The tide is turning on potency as the benchmark of quality. After decades of growers chasing the most potent strains to serve the heaviest and most frequent consumers, a growing number of brands are instead focusing on the low-dose end of the market. The growing availability of lower-potency products are especially important for two consumers groups: new consumers who are using cannabis for the first time, and consumers who want to use cannabis for maintenance wellness, but who do not want their wellness benefits accompanied by a strong high. The rising quality and selection of lower-dose products will be instrumental to the next phase of industry growth.

The fight for social equity will look different in East Coast markets. Prospective social equity license applicants in New York have the dual advantages of learning from the collective struggles of social equity (SE) programs in other states, and time to prepare an advocacy campaign well in advance of the promulgation of regulations or issuance of licenses. In most other markets, SE license candidates were engaged late in the process, limiting their time to mobilize the resources needed to secure a competitive position in the market, leading many among them to struggle, and thus SE programs to underperform. With New York’s commitment to issue as many as half of the licensees to SE applicants, and with the minority and disadvantaged communities already fighting to ensure equitable rules, the struggle for a socially diverse and inclusive industry will look different in New York than it has in other states, and could serve as a template for markets which legalize in the future.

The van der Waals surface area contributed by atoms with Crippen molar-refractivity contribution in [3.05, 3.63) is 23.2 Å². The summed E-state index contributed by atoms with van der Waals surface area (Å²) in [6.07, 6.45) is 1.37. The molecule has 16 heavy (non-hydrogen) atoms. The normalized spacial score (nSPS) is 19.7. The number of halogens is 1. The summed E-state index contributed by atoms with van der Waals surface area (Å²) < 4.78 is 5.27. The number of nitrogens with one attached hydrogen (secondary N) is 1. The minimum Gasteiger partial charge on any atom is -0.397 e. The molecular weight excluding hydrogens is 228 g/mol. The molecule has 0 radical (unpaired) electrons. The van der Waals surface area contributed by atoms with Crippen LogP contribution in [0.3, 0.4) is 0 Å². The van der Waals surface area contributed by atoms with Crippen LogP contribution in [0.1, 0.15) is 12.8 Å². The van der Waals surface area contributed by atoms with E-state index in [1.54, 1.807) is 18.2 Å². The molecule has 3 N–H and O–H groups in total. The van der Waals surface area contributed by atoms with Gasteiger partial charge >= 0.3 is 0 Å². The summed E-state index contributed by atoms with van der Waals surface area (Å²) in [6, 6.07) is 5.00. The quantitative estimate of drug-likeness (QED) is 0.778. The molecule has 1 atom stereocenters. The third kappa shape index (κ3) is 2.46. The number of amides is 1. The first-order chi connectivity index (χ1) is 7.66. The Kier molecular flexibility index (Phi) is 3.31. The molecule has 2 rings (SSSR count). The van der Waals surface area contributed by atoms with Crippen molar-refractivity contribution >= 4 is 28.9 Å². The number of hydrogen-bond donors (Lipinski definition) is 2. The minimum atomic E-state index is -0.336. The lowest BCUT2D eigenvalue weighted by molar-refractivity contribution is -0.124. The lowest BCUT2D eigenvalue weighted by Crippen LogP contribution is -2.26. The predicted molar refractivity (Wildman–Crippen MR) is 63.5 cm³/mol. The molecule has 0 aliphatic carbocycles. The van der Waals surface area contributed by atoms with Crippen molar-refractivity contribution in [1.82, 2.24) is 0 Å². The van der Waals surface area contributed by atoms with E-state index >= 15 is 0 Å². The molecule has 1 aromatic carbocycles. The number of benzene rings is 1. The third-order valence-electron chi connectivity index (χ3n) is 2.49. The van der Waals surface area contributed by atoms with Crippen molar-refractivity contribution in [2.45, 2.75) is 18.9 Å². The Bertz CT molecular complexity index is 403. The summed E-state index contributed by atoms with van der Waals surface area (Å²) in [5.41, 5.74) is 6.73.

Industry fragmentation offers widening opportunities for event specialization. In seven years since the first U.S. adult-use markets launched, it has become increasingly challenging for any single big tent to cover the industry. MJBiz, with more than 1,300 exhibitors, offers an excellent environment to survey the spectrum of the industry. For new entrants to cannabis, MJBiz and similarly large industry shows provide some expansive and immersive orientation to the industry’s many facets. For more experienced and specialized operators, however, choosing to attend smaller, more targeted shows like LMCC, Revelry 2021, or MJ Unpacked (a brand-focused conference offered in parallel to MJBiz) may prove more valuable for targeted education and relationship-building. With COVID-19’s disruptions to conference travel and marketing budgets, New Frontier Data expects a robust return to business travel in 2022, though with companies being more selective about which in-person events to attend. Smaller, regionally focused events are positioned to do particularly well as new markets launch and grow on the East Coast and among Midwestern states.

Normalization is accelerating. After visiting five cities in three weeks, signs of cannabis normalization in American society could be found everywhere. From roads lined with cannabis billboards, or dispensary ads atop Las Vegas taxis, to cannabis-themed books and magazines displayed in airport bookstores and CBD-dedicated shelves appearing in grocery and specialist retailers, cannabis is being featured far more prominently in legal markets than it was in the pre-pandemic norm. Consumers also report more frequent exposure to cannabis: Some noted family or friends who openly use cannabis to treat a condition, while others cited the end of workplace drug testing at their companies. Several also mentioned how access to legal cannabis has reduced how much they drink. Taken together, the changes in consumer behavior — coupled with the growing social acceptance of legal cannabis — are hastening the adoption of cannabis into American society.

The season’s roadshow affirmed that — despite the pandemic’s roiling disruptions to the economy and the continued challenges created by cannabis’ federal illegality — cannabis normalization in America is accelerating as legal access expands, businesses innovate better consumer experiences, and American society slowly but steadily grants cannabis a place on Main Street and at the kitchen table.